Unexpected detours occur along the way when you are pursuing an interest. I recently attended Baltimore Concert Opera’s twin bill of Giacomo Puccini’s Gianni Schicchi and Michael Ching’s comedic sequel Busoso’s Ghost, productions that were headed for full staging by OperaDelaware as part of its Puccini Festival 2018. My decision to attend BCO’s performance had been made because my son and two of his friends in college had just watched a video of Schicchi and raved about what an under-appreciated comedy it is. I didn’t know much about the opera except that it had one of operas most famous arias, “O mio babbino caro”. My son’s interest piqued mine, and I offered to take him and his friends to see the BCO concert version. They accepted and were particularly looking forward to seeing Ghost for the first time. We all enjoyed the performances, and I wrote a blog report on our adventure.
The General Director of OperaDelaware, Brendan Cooke, read the blog report and sent me a gracious invitation to attend their staged version of Schicchi in Wilmington. As it turned out, our schedules would not permit attending Schicchi, but my wife and I did make the 120-mile drive up for Saturday night’s (April 28) performances of Il Tabarro and Suor Angelica. In researching Gianni Schicchi, I had also read about Il Tabarro and Suor Angelica. All three were composed by Puccini under the heading of Il Trittico and were meant to be performed together. I have sort of ignored Il Trittico in the past. It is rarely performed as a unit these days, though the individual operas are occasionally performed as a coupling of two out of three, or singly coupled to another short opera. I guessed Il Trittico wasn’t often performed because it was not one of Puccini’s better works. Shame on me for doubting Puccini, but more on that later. It turns out that Il Trittico is not often performed as a unit because the logistical problems are huge, making it a drain on any opera company’s resources – three sets of singers are employed with little overlap; separate stage sets for the same evening are required, and the audience must be willing to take on four hours of opera at one sitting, not readily embraced by today’s fans (sadly so – kid’s stuff, if you are a fan of Wagner’s). OperaDelaware made the necessary compromise to break them up, but still gives us Puccini’s hat trick by doing so over two consecutive days, adding for interest Mr. Ching’s sequel paired with Schicchi. So, the opportunity to see the remainder of Il Trittico, with my wife’s encouragement, made the trek up I-95 a go; my wife, who has an interest in architecture, especially looked forward to visiting Opera Delaware’s venue, the Grand Opera House - well named. Now of course, I am so glad that I did not pass up this opportunity.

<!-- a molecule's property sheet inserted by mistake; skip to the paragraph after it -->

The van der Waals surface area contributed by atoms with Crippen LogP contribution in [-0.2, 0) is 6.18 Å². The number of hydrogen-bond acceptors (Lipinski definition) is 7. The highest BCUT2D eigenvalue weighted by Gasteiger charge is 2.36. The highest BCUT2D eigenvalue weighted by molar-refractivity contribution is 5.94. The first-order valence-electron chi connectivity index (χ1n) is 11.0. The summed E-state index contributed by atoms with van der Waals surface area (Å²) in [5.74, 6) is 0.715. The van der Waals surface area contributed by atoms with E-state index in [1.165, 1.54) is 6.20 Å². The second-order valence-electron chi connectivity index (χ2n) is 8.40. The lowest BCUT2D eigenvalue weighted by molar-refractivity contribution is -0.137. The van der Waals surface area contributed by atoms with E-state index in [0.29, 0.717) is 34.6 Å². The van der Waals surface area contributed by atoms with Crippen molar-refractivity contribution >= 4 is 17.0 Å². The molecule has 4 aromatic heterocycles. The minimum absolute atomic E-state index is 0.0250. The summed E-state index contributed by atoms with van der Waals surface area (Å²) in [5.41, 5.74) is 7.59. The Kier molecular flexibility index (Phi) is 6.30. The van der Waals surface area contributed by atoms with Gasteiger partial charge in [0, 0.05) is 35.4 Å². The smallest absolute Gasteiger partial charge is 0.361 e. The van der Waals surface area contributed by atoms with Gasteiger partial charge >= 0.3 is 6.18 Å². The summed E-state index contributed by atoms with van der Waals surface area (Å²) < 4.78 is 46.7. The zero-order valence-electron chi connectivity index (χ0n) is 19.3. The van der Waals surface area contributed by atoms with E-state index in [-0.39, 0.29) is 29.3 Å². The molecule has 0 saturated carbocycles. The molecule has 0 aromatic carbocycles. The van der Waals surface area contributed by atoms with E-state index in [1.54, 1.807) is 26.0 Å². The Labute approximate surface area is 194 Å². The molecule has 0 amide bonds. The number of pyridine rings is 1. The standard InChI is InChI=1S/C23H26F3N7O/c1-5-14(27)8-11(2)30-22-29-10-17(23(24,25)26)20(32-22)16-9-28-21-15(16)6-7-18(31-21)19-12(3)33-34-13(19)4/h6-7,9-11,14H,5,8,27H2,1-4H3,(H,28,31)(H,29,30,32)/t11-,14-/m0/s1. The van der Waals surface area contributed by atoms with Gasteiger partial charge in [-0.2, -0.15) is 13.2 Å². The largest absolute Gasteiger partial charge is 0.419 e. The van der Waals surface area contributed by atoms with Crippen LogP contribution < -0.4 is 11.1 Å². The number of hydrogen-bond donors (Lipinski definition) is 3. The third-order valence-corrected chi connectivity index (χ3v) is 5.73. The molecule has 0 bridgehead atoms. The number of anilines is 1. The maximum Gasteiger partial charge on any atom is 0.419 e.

left: Eleni Calenos as Giorgetta and Grant Youngblood as Michele. right: Matthew Vickers as Luigi and Eleni Calenos as Giorgetta. Photos by Moonloop Photography; courtesy of OperaDelaware.
If you have hung with me this long, I won’t make you wait for the bottom line on these two members of Il Trittico – these operas as performed by OperaDelaware are excellent, small gems actually, with creative, immersive staging and wonderful singers and music; if you have not heard soprano Eleni Calenos before, head to your phone or computer and order your tickets now for the coming weekend’s performances. Having seen concert versions of Gianni Schicchi and Buoso's Ghost in Baltimore, I can recommend those productions as well, which also feature great Puccini music - and much happier outcomes.
First up was Il Tabarro. A barge owner, Michele, suspects correctly that his wife Giorgetta is secretly meeting with one of the stevedores, Luigi. He catches them together on the barge at night and exacts his dreadful revenge. Puccini and his librettist Giuseppe Adami and Il Tabarro’s director Crystal Manich present Michele, Giorgetta, and Luigi as complex characters, invoking our sympathey and caring for each before the shocking denouement. There is no happy ending for this third of Il Trittico, but there is excellent acting, music, and singing. Puccini is a great master and Conductor Anthony Barrese, also OperaDelaware's Music Director, and the orchestra gave good Puccini. I thought that the music in Il Tabarro was more characterized by simple pairings of instruments to provide emotional color to the story, instead of Puccini’s sweeping string statements, although the story’s undercurrents were frequently moved along by the basses (a non-musician’s reading). Ms. Manich chose to set the chorus off stage, which worked for the drama, but not surprisingly, made them sound more distant.
I seriously thought about beginning this blog report by gushing about Ms. Calenos, but restrained myself. She had me at her first aria. She has a lovely, strong soprano voice and sings and acts well, but the remarkable thing about her is a rare quality of her voice; it is a natural for conveying pathos, a little reminiscent of that special quality that Maria Callas possessed. No wonder General Manager Cooke cast her in the lead role of Suor Angelica as well. I think her voice is more dramatic than coloratura, but if she sang the Queen of the NIght, I'm sure I'd tell Pamina to do what her mother says. I was initially not that impressed with the guys; baritone Grant Youngblood who played Michele and Matthew Vickers who played Luigi started softly, but both have strong, enjoyable voices and they soon warmed up, making a fan of me. Mr. Youngblood was especially impressive in the role of Michele, conveying his sympathetic softer side and his fearful darker one, and Mr. Vickers stood out on several arias requiring impassioned singing. The supporting cast was excellent, adding some humor and comraderie and additional professional voices to the action.